Climate change is hampering the long-term recovery of rivers from the effects of acid rain, as wet weather counteracts improvements, according to a new study by Cardiff University.
The research, by Professor Steve Ormerod and Dr Isabelle Durance of the School of Biosciences, took place over a 25 year period around Llyn Brianne in mid-Wales. Their findings are published online today in the British Ecological Society's Journal of Applied Ecology.
Carried out in 14 streams, the research involved assessing the number and variety of stream insects present each year. The scientists measured concentrations of acid and other aspects of stream chemistry, and documented climatic variation such as warmer, wetter winters.
With average acidity in rivers falling due to improvements in the levels of acid rain, the researchers expected that up to 29 insect species to have re-colonised the less acidic Welsh streams. These included sensitive mayflies and other groups often eaten by trout and salmon.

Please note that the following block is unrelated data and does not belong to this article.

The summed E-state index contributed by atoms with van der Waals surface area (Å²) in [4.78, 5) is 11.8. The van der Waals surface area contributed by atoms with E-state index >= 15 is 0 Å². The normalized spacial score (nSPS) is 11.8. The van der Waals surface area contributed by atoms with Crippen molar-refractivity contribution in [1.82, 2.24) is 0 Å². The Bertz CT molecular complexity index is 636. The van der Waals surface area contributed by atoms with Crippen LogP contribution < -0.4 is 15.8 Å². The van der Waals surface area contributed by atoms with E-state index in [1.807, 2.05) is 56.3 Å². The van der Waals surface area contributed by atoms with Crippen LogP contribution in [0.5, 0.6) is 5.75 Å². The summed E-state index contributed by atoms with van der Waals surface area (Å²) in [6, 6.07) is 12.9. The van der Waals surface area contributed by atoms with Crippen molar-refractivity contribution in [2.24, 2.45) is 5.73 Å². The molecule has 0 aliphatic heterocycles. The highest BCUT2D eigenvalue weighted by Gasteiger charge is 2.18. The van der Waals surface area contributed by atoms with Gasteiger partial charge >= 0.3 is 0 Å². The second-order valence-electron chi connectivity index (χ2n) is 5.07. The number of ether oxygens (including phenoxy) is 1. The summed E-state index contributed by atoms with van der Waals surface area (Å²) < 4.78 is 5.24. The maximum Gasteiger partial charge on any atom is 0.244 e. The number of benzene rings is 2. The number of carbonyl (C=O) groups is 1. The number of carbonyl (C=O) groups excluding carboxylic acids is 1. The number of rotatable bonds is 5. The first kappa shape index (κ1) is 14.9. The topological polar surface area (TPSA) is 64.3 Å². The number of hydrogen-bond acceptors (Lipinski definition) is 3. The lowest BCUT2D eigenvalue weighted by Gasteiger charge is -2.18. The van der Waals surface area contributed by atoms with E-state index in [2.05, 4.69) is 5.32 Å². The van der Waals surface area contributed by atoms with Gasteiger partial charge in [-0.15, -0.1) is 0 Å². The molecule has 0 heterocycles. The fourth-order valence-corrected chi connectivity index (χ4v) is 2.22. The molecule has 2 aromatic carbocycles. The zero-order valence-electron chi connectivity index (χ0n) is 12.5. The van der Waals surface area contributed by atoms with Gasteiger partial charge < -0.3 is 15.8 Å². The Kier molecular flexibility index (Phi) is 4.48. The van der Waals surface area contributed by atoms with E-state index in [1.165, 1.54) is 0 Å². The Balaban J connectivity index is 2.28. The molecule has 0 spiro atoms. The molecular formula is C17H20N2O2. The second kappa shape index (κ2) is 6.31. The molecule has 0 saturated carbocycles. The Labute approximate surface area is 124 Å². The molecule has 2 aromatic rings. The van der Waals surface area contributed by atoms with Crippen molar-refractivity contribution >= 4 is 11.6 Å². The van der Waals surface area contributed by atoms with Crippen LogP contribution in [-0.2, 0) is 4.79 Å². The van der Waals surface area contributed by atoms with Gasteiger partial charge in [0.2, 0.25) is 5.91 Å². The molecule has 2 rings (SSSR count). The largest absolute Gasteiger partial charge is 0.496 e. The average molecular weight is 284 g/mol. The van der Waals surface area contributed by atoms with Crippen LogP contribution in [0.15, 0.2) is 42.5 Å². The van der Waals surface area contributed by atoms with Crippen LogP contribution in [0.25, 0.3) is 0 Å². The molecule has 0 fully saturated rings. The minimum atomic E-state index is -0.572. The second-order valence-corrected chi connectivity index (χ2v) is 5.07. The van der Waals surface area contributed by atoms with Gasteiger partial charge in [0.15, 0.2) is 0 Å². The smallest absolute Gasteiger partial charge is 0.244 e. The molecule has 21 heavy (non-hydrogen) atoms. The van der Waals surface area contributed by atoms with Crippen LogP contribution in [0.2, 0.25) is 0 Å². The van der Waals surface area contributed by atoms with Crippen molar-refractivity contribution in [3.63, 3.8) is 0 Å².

The findings however, showed a large short-fall in biological recovery, with just four new insect species added to the recovering rivers sampled.
Professor Steve Ormerod, who has led the project since it began in the early 1980s, said "Since the 1970s, there have been huge efforts to clean-up sources of acid rain, and our research shows that rivers are heading in the right direction. However, our results support the theory that acid conditions during rainstorms kill sensitive animals. During recent wetter winters, upland streams have been acidified enough to cancel out up to 40 percent of the last 25 years' improvements: climatic effects have clearly worked against our best efforts."
Dr Isabelle Durance, who co-authored the paper said: "More and more evidence now shows that some of the worst effects of climate-change on natural habitats come from interactions with existing stressors - in this case acid rain. A wider suggestion from our research is that by reducing these other environmental problems, we can minimise at least some climate-change impacts."
|Contact: Professor Steve Ormerod|